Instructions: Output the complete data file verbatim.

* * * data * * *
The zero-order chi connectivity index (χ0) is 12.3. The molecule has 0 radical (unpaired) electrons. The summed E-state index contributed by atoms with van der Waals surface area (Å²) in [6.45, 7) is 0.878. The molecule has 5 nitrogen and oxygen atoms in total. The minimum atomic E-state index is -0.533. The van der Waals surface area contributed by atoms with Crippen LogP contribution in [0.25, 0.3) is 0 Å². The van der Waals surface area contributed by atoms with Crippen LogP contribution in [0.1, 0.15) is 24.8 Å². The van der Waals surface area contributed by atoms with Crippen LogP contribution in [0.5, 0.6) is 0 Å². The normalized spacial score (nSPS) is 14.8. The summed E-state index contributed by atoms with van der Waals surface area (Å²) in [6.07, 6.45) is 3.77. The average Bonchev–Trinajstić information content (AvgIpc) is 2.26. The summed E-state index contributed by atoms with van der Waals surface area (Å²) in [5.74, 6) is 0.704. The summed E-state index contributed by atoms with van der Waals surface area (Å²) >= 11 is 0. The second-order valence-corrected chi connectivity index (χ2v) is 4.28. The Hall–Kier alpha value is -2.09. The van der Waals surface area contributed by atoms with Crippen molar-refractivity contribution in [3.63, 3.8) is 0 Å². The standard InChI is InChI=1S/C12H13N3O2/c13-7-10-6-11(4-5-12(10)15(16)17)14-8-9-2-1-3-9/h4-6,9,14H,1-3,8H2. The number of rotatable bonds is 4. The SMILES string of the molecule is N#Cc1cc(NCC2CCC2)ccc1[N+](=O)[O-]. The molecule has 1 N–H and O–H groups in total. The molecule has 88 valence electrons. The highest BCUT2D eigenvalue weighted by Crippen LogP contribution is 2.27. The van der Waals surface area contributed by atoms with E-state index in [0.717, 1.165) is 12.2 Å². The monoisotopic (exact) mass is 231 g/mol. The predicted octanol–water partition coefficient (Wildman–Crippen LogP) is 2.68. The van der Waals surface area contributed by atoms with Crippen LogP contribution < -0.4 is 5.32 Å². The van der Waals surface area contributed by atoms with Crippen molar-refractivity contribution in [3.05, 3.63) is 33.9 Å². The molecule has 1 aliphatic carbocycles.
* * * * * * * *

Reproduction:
The zero-order chi connectivity index (χ0) is 12.3. The molecule has 0 radical (unpaired) electrons. The summed E-state index contributed by atoms with van der Waals surface area (Å²) in [6.45, 7) is 0.878. The molecule has 5 nitrogen and oxygen atoms in total. The minimum atomic E-state index is -0.533. The van der Waals surface area contributed by atoms with Crippen LogP contribution in [0.25, 0.3) is 0 Å². The van der Waals surface area contributed by atoms with Crippen LogP contribution in [0.1, 0.15) is 24.8 Å². The van der Waals surface area contributed by atoms with Crippen LogP contribution in [0.5, 0.6) is 0 Å². The normalized spacial score (nSPS) is 14.8. The summed E-state index contributed by atoms with van der Waals surface area (Å²) in [6.07, 6.45) is 3.77. The average Bonchev–Trinajstić information content (AvgIpc) is 2.26. The summed E-state index contributed by atoms with van der Waals surface area (Å²) in [5.74, 6) is 0.704. The summed E-state index contributed by atoms with van der Waals surface area (Å²) >= 11 is 0. The second-order valence-corrected chi connectivity index (χ2v) is 4.28. The Hall–Kier alpha value is -2.09. The van der Waals surface area contributed by atoms with Crippen molar-refractivity contribution in [3.63, 3.8) is 0 Å². The standard InChI is InChI=1S/C12H13N3O2/c13-7-10-6-11(4-5-12(10)15(16)17)14-8-9-2-1-3-9/h4-6,9,14H,1-3,8H2. The number of rotatable bonds is 4. The SMILES string of the molecule is N#Cc1cc(NCC2CCC2)ccc1[N+](=O)[O-]. The molecule has 1 N–H and O–H groups in total. The molecule has 88 valence electrons. The highest BCUT2D eigenvalue weighted by Crippen LogP contribution is 2.27. The van der Waals surface area contributed by atoms with E-state index in [0.717, 1.165) is 12.2 Å². The monoisotopic (exact) mass is 231 g/mol. The predicted octanol–water partition coefficient (Wildman–Crippen LogP) is 2.68. The van der Waals surface area contributed by atoms with Crippen LogP contribution < -0.4 is 5.32 Å². The van der Waals surface area contributed by atoms with Crippen molar-refractivity contribution in [3.05, 3.63) is 33.9 Å². The molecule has 1 aliphatic carbocycles.